It is well known that WRKY transcription factors play essential roles in plants’ response to diverse stress responses, especially to drought and salt stresses. However, a full comprehensive analysis of this family in wheat is still missing. Here we used in silico analysis and identified 124 WRKY genes, including 294 homeologous copies from a high-quality reference genome of wheat (Triticum aestivum). We also found that the TaWRKY gene family did not undergo gene duplication rather than gene loss during the evolutionary process. The TaWRKY family members displayed different expression profiles under several abiotic stresses, indicating their unique functions in the mediation of particular responses. Furthermore, TaWRKY75-A was highly induced after polyethylene glycol and salt treatments. The ectopic expression of TaWRKY75-A in Arabidopsis enhanced drought and salt tolerance. A comparative transcriptome analysis demonstrated that TaWRKY75-A integrated jasmonic acid biosynthetic pathway and other potential metabolic pathways to increase drought and salt resistances in transgenic Arabidopsis. Our study provides valuable insights into the WRKY family in wheat and will generate a useful genetic resource for improving wheat breeding.
BackgroundMYC transcriptional factors are members of the bHLH (basic helix-loop-helix) superfamily, and play important roles in plant growth and development. Recent studies have revealed that some MYCs are involved in the crosstalk between Jasmonic acid regulatory pathway and light signaling in Arabidopsis, but such kinds of studies are rare in wheat, especially in photo-thermo-sensitive genic male sterile (PTGMS) wheat line.Results27 non-redundant MYC gene copies, which belonged to 11 TaMYC genes, were identified in the whole genome of wheat (Chinese Spring). These gene copies were distributed on 13 different chromosomes, respectively. Based on the results of phylogenetic analysis, 27 TaMYC gene copies were clustered into group I, group III, and group IV. The identified TaMYC genes copies contained different numbers of light, stress, and hormone-responsive regulatory elements in their 1500 base pair promoter regions. Besides, we found that TaMYC3 was expressed highly in stem, TaMYC5 and TaMYC9 were expressed specially in glume, and the rest of TaMYC genes were expressed in all tissues (root, stem, leaf, pistil, stamen, and glume) of the PTGMS line BS366. Moreover, we found that TaMYC3, TaMYC7, TaMYC9, and TaMYC10 were highly sensitive to methyl jasmonate (MeJA), and other TaMYC genes responded at different levels. Furthermore, we confirmed the expression profiles of TaMYC family members under different light quality and plant hormone stimuli, and abiotic stresses. Finally, we predicted the wheat microRNAs that could interact with TaMYC family members, and built up a network to show their integrative relationships.ConclusionsThis study analyzed the size and composition of the MYC gene family in wheat, and investigated stress-responsive and light quality induced expression profiles of each TaMYC gene in the PTGMS wheat line BS366. In conclusion, we obtained lots of important information of TaMYC family, and the results of this study was supposed to contribute novel insights and gene and microRNA resources for wheat breeding, especially for the improvement of PTGMS wheat lines.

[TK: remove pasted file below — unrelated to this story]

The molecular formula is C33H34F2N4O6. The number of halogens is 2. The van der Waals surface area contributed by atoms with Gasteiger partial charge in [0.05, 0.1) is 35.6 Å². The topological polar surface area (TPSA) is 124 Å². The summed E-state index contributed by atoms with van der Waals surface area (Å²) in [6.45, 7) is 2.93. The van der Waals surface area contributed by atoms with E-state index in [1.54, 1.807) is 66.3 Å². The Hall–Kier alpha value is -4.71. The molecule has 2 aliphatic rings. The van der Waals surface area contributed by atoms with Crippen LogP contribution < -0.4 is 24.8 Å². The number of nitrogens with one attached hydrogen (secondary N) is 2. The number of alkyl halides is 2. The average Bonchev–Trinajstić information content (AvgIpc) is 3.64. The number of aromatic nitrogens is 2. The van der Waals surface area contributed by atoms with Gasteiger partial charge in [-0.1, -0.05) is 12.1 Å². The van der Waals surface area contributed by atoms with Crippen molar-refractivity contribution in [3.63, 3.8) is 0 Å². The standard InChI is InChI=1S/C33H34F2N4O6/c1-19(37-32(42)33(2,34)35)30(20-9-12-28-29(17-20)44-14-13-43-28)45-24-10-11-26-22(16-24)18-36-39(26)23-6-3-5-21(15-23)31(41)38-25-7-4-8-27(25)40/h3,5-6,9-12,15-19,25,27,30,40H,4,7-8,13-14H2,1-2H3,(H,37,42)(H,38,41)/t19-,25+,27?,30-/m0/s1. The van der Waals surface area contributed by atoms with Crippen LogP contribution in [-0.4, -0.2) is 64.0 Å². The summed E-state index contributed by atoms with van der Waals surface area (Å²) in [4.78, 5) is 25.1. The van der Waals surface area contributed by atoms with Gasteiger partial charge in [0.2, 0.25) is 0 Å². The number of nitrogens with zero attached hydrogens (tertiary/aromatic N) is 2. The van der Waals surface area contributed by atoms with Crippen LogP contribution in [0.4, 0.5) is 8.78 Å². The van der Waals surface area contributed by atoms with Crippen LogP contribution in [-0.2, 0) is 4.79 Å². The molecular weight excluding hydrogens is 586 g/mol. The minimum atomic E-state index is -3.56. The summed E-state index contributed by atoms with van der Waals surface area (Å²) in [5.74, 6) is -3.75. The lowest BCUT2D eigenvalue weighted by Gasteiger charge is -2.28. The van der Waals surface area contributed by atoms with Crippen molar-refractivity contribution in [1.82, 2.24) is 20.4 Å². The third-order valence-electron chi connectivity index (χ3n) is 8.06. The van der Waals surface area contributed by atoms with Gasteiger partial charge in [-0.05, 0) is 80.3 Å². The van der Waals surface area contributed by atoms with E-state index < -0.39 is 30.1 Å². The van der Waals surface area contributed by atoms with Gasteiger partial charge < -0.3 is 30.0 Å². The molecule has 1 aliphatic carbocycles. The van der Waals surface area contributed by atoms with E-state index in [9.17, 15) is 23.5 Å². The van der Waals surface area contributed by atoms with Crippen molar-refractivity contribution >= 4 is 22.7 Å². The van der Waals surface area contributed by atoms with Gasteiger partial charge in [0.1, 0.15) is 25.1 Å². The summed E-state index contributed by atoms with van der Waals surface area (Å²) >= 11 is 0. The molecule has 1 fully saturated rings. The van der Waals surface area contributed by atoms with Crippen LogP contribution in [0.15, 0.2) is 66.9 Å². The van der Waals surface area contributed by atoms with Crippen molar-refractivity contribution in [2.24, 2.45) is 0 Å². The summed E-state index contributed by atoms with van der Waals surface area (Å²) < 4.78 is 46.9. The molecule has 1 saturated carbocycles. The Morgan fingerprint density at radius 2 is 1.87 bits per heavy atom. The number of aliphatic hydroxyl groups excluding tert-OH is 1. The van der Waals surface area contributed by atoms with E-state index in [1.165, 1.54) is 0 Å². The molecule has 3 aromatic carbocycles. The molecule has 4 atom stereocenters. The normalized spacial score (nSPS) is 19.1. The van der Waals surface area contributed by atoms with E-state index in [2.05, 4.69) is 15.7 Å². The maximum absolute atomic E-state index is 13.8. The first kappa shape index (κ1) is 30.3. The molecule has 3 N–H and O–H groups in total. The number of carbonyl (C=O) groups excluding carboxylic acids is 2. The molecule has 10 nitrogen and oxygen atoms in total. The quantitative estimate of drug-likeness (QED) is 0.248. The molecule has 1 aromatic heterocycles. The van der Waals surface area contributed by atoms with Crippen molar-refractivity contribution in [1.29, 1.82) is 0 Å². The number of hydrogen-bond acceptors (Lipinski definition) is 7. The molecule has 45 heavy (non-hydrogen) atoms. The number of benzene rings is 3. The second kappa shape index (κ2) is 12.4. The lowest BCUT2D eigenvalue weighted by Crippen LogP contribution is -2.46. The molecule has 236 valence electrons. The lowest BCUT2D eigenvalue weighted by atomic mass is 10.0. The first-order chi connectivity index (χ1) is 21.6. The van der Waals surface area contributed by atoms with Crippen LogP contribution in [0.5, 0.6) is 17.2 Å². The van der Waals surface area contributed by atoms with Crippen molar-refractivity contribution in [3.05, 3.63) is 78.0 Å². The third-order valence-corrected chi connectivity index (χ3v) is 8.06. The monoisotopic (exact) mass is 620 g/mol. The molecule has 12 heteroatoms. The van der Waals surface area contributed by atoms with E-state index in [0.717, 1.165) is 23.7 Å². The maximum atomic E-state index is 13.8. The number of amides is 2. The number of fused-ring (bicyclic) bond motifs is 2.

Biotrophic fungi have to infect their host to obtain nutrients and must establish an interaction with the host to complete their life cycle. In this process, effectors play important roles in manipulating the host’s immune system to avoid being attacked. Sporisorium scitamineum is the causative agent of sugarcane smut, the most important disease in sugarcane-producing regions worldwide. In this work, we functionally characterized the conserved effector PEP1 in S. scitamineum. The mating process and the expression of genes in the MAPK signaling pathway and the a and b loci were adversely affected in Sspep1-null mutants. The requirement for SsPEP1 in pathogenicity and symptom development was allele dosage-dependent, i.e., deleting one Sspep1 allele in the mating pair turned a normal black whip with abundant teliospores into a white whip with few teliospores; however, deleting both alleles almost abolished infectivity and whip development. ΔSspep1 mutants produced significantly less mycelium mass within infected plants. Additionally, SsPEP1 was identified as a potent inhibitor of sugarcane POD-1a peroxidase activity, implying that SsPEP1 may function to relieve reactive oxygen species-related stress within the host plant. Taken together, our work demonstrated that SsPEP1 is a multifaceted effector essential for S. scitamineum growth, development, and pathogenicity.
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